Washington - House Democrat Reps. Alcee L. Hastings, Carolyn McCarthy, Donald M. Payne, Edolphus “Ed” Towns, Tim Holden, and Ted Deutch reacted to the Department of Education’s (DOE) release of their Gainful Employment regulations.
Under the Higher Education Act, proprietary colleges and universities and career training programs are required to offer programs that lead to gainful employment in a legally recognized occupation in order to participate in the federal student aid programs.
The term “Gainful Employment,” has been in the statute for over 40 years, and during the most recent reauthorization of the Higher Education Act, there was no debate or discussion on a need to further define the term.
DOE recently released a regulation that would make programs ineligible for federal student aid if they fail to meet one of three measures of “gainful employment” which utilize the student loan debt-to-income ratio of graduates and repayment rate of graduates in the programs rather than actual measures of educational quality such as job placement and graduation rates.
“It is deeply troubling that an administration supposedly committed to increasing college completion in the United States would propose a regulation that restricts minority access to higher education and limits job opportunities for those who need them most,” said Congressman Alcee L. Hastings. “Career colleges are economic engines all across the country with demonstrated successful student outcomes. This misguided regulation not only impacts the thousands of students who will be left high and dry in their efforts to obtain a college degree, but also the many dedicated individuals who will lose their jobs as entire programs are eliminated. Rising student debt and unscrupulous practices are certainly legitimate concerns. However, they are not limited to private sector institutions, and this regulation fails to adequately address either issue. I remain committed to working with my colleagues on both sides of the aisle to implement meaningful reforms to our higher education system that truly protect educational opportunities for all students.”
“As a nurse who grew up middle class and was able to pursue a successful profession thanks to vocational training, I know how important it is for these types of schools to thrive in communities across the country,” said Congresswoman Carolyn McCarthy. “While improvements have been made to the gainful employment rule, I remain concerned that it could hurt good programs across the country and deny students a choice of educational programs. At a time when we are focused on creating jobs and making the American workforce more competitive, we need to maintain close oversight over the implementation of this rule.”
“I acknowledge that the Department has taken many of the expressed concerns into consideration. However, I remain concerned about the quality of this metric system as well as the impact this rule would have on nontraditional students – including first generation college students, displaced workers, and single parents. Proprietary colleges and universities and career training programs are strong partners in the effort to meet the President’s goal of leading the world in the percentage of college graduates by 2020. My reservation is that this rule will disproportionately harm non-traditional students and limit their participation in achieving our nation’s college completion goal,” said Congressman Donald M. Payne.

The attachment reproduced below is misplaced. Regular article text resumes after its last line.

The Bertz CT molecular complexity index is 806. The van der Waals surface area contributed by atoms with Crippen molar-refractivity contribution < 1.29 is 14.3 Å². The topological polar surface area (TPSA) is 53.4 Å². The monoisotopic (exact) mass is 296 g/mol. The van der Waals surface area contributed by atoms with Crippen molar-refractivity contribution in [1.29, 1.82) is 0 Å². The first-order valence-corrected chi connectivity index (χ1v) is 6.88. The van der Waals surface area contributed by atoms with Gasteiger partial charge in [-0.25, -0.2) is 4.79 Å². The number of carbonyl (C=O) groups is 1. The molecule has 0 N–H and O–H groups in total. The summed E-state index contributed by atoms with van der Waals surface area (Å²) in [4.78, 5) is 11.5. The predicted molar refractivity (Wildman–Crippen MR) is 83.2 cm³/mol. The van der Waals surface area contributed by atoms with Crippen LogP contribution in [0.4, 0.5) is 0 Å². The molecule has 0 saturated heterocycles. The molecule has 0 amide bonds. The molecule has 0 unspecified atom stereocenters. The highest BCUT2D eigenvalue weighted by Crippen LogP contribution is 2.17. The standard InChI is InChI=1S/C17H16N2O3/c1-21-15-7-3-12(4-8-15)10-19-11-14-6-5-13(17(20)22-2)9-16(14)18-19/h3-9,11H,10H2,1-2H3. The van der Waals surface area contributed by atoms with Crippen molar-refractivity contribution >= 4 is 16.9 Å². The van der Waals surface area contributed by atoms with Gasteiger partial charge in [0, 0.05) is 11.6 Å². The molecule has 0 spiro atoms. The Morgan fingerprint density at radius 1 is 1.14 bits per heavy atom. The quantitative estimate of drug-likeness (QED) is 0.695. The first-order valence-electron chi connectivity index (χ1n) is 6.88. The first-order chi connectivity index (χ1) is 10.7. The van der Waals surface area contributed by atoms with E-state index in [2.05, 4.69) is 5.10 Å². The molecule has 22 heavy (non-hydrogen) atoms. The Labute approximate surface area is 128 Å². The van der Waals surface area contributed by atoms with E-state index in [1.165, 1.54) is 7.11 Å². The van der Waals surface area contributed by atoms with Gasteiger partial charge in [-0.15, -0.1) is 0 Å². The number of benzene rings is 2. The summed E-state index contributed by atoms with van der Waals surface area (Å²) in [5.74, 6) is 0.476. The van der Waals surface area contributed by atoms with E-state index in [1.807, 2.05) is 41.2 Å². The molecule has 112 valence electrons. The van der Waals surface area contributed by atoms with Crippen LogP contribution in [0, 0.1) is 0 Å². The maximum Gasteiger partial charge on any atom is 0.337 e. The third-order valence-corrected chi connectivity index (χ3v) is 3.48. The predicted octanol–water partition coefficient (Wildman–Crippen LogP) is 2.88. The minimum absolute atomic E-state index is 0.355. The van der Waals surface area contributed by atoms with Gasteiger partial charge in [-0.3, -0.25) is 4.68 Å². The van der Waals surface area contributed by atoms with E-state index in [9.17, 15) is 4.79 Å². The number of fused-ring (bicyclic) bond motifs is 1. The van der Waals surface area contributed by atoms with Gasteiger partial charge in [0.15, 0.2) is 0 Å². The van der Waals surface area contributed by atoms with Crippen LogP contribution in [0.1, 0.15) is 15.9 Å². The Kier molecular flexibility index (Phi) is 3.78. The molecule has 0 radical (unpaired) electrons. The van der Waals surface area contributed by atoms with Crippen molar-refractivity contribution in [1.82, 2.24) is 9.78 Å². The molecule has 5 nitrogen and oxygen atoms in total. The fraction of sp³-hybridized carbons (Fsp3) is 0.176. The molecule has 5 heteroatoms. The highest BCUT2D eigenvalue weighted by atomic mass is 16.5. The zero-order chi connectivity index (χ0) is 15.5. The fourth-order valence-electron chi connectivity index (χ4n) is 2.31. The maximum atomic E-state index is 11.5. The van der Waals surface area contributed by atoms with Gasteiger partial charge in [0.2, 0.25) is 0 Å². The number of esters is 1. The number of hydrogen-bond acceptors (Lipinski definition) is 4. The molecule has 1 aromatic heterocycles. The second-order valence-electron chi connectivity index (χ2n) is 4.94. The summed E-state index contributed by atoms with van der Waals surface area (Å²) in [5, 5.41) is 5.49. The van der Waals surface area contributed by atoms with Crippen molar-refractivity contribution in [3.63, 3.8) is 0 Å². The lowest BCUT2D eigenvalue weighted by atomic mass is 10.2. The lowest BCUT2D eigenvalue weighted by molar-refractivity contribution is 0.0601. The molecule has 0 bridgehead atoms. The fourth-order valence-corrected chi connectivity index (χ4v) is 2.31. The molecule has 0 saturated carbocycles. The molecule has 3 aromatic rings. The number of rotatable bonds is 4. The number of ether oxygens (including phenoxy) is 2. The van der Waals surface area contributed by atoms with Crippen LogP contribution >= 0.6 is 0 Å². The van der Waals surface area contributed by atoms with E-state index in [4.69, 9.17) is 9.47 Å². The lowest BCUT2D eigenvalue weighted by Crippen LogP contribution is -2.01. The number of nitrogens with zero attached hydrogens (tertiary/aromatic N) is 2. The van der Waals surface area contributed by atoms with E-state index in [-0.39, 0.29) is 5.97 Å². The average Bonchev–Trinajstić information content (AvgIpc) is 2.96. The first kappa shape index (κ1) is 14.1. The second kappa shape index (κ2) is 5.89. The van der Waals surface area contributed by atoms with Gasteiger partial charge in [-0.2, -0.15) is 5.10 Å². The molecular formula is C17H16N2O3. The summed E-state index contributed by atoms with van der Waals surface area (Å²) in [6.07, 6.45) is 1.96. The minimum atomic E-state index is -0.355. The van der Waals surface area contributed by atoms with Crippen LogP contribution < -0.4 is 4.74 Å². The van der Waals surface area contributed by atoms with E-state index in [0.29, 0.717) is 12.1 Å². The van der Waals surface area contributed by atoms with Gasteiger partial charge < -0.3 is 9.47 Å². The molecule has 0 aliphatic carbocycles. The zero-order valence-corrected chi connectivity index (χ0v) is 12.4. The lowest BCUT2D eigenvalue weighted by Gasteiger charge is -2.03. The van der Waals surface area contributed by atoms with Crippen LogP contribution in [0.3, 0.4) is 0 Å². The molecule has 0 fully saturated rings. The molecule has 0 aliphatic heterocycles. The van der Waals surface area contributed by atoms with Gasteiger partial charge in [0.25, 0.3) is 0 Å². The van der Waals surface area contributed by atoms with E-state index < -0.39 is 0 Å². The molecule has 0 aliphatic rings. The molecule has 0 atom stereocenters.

“With a disproportionately high representation of minority students and first-in-the-family college attendees, I am concerned that the rule proposed by the Department may adversely impact these groups the most,” said Congressman Edolphus “Ed” Towns. “Bad apples are present in every industry, but we cannot take a broad-stroke approach that could ultimately eliminate high-performing programs. I look forward to continuing to examine the important issues of student debt and educational value with my colleagues and our Administration. However, I cannot support a rule that has the potential to harm so many vulnerable students.”
“The Department of Education has failed to adequately examine the full impact of these regulations on students and working Americans. The implementation of these misguided rules will be so burdensome and the impact so broad that even reputable schools, which have consistently provided a quality education for students often left behind by traditional institutions, will be adversely impacted meaning loss of jobs and educational opportunities for thousands of Americans,” said Congressman Tim Holden. “Rising costs and increasing educational debt are not isolated to private sector colleges and universities. If the Department truly believes there is a correlation between gainful employment and student debt, their focus should not be narrowed to only one sector.”
“My concern throughout this entire process has been for first generation college students who need access to quality education in order to find better paying jobs in this difficult economy,” said Congressman Ted Deutch. “We must make certain that these new rules do not undermine these vital goals and end up shutting down opportunities that so many desperately need.”
In February, a bipartisan amendment to H.R. 1, the Fiscal Year 2011 Continuing Resolution, passed the House of Representatives by a vote of 289-136, to block funding for the implementation of DOE’s proposed Gainful Employment regulation. The amendment was introduced by House Education and the Workforce Committee Chairman John Kline and Representatives Alcee L. Hastings, Virginia Foxx, Carolyn McCarthy, and Donald M. Payne. Additionally, on April 27th, Congressman Alcee L. Hastings, Education and the Workforce Committee Chairman John Kline, Congressman Robert Andrews and a group 113 Members of Congress sent a bipartisan letter to President Obama requesting that the DOE withdraw its proposed Gainful Employment regulation.